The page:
Snowmobiling in the time of COVID – safety tips from the NYS Office of Parks and Recreation


The snow fun season runs parallel with the cold and flu season, which this year might also include a rise in reported cases of COVID-19.

Data from the Outdoor Industry Association shows that Americans navigated towards an increase in outdoor recreation amid pandemic restrictions. This upcoming snowmobile season is predicted to follow that pattern.

“Due to the COVID pandemic, State Parks anticipates an increase in snowmobile trail use this winter,” Nearing said. “This expectation is based on an increase in snowmobile registrations compared to last year, a surge this year in use and sales involving motorized and non-motorized outdoor recreational gear and equipment, and current COVID restrictions that bar travel by Americans to Canada, a popular destination for snowmobiling.”

In New York State, the legal obligations for snowmobilers are unchanged, but the Office of Parks, Recreation & Historic Preservation does have some suggestions to keep everyone safe while participating this winter.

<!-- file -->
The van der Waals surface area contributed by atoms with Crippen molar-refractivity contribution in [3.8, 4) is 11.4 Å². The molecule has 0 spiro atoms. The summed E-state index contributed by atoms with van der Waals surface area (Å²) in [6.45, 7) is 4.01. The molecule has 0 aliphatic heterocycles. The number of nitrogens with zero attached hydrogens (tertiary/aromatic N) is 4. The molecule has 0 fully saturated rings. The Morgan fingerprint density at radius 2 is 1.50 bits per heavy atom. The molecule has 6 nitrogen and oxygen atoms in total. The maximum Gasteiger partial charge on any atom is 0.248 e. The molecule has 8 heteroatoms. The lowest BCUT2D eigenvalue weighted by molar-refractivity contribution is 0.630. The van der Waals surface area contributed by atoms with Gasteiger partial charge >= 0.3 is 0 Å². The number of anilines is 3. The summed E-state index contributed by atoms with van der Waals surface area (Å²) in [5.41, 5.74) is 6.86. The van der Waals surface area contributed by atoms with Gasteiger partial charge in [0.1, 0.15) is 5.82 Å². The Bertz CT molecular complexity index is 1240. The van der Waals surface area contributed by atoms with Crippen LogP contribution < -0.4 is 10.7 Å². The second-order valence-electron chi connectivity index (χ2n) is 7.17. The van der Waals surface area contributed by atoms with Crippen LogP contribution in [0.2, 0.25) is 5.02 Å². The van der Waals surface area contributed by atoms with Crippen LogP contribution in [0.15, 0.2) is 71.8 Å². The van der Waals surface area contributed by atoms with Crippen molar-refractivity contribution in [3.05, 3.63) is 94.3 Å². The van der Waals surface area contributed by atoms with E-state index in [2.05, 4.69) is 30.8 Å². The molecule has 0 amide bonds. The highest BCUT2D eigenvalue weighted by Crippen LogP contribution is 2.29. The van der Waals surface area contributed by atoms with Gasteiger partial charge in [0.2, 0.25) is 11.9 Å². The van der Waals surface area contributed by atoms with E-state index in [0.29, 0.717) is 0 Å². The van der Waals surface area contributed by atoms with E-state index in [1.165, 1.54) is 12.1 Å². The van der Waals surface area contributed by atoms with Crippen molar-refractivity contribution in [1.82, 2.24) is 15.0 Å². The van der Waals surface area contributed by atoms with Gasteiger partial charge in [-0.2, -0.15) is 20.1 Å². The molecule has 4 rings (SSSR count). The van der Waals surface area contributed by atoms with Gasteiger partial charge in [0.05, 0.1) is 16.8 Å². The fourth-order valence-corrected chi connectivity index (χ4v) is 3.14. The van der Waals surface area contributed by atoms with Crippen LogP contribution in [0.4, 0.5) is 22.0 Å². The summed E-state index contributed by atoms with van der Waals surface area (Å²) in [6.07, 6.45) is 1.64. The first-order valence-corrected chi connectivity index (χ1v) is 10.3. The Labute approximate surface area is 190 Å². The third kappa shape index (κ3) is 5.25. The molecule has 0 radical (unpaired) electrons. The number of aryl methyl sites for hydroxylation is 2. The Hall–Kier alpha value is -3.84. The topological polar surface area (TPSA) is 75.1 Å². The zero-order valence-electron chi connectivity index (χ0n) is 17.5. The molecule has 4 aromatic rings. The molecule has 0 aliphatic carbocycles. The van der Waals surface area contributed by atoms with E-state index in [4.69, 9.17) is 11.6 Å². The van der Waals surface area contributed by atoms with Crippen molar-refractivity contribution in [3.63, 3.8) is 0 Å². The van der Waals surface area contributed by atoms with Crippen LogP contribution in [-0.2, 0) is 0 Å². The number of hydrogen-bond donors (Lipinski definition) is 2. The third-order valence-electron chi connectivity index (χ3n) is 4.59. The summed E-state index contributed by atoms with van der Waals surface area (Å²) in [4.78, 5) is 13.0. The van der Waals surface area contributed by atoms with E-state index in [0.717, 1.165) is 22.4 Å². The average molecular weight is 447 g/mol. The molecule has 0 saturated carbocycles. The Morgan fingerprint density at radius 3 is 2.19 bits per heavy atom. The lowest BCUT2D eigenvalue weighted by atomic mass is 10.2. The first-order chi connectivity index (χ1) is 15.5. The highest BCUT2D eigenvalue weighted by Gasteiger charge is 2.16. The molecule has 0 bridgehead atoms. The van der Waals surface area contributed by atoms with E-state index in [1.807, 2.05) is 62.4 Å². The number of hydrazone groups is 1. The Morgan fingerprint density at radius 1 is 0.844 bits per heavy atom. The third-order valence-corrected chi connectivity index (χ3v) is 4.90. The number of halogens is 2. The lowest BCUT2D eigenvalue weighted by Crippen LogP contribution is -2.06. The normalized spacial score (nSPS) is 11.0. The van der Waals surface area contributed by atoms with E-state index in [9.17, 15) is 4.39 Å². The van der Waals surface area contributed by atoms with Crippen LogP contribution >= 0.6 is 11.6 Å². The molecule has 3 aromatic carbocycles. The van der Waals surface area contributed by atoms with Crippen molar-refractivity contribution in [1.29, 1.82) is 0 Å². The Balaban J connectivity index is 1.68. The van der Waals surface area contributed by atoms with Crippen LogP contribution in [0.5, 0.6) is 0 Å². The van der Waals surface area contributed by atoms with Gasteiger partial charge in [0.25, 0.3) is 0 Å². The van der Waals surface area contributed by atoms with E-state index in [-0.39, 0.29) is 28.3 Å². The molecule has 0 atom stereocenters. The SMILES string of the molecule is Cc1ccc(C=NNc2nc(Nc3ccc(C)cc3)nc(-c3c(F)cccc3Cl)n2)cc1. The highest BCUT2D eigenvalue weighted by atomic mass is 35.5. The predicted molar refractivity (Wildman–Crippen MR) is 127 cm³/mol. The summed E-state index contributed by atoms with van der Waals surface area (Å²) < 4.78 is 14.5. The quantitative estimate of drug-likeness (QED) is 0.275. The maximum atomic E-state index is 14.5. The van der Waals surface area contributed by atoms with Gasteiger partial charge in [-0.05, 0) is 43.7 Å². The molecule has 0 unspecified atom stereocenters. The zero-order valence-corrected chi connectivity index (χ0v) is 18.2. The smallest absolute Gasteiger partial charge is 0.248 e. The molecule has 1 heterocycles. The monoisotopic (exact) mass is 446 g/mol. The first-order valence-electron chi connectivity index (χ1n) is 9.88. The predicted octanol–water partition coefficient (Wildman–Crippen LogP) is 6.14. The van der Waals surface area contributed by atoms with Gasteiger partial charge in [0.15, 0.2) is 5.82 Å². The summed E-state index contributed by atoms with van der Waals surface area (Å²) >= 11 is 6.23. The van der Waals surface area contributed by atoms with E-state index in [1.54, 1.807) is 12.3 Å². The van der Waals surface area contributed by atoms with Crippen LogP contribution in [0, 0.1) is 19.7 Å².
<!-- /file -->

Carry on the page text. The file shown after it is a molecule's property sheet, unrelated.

“There are no changes to snowmobile trails, laws or permitting requirements this season,” Deputy Public Information Officer of the New York State Office of Parks, Recreation & Historic PreservationBrian Nearing said. “Snowmobilers are reminded to follow COVID-19 safety guidelines on social distancing and masking as outlined by the State Health Department.”

Nearing has some recommendations for snowmobilers to stay as safe as possible while enjoying the season. These include what has become the gold standard of COVID prevention: socially distancing at least six feet apart when on foot and wearing a mask.

“Wear one when you cannot maintain social distancing, especially in parking lots and when on foot during breaks from sledding,” he said.

But Nearing also has some additional recommendations.

“Avoid close contact, such as shaking hands, hugging, or high-fives; avoid sharing gear when possible,” he said. “If you arrive at a site, and crowds are forming, choose a different park, a different trail, or return another time/day to visit.”

He suggests that if parking lots are full, do not park along roadsides or other undesignated areas.

“To protect your safety and that of others, please choose a different area to visit, or return another time or day when parking is available,” he said.

Nearing adds to stay home if you are sick or manifesting any COVID-19 symptoms such as fever, coughing, and/or troubled breathing.

Additional tips include frequent hand washing with soap and water and covering any coughs or sneezes to reduce the spread of respiratory droplets.


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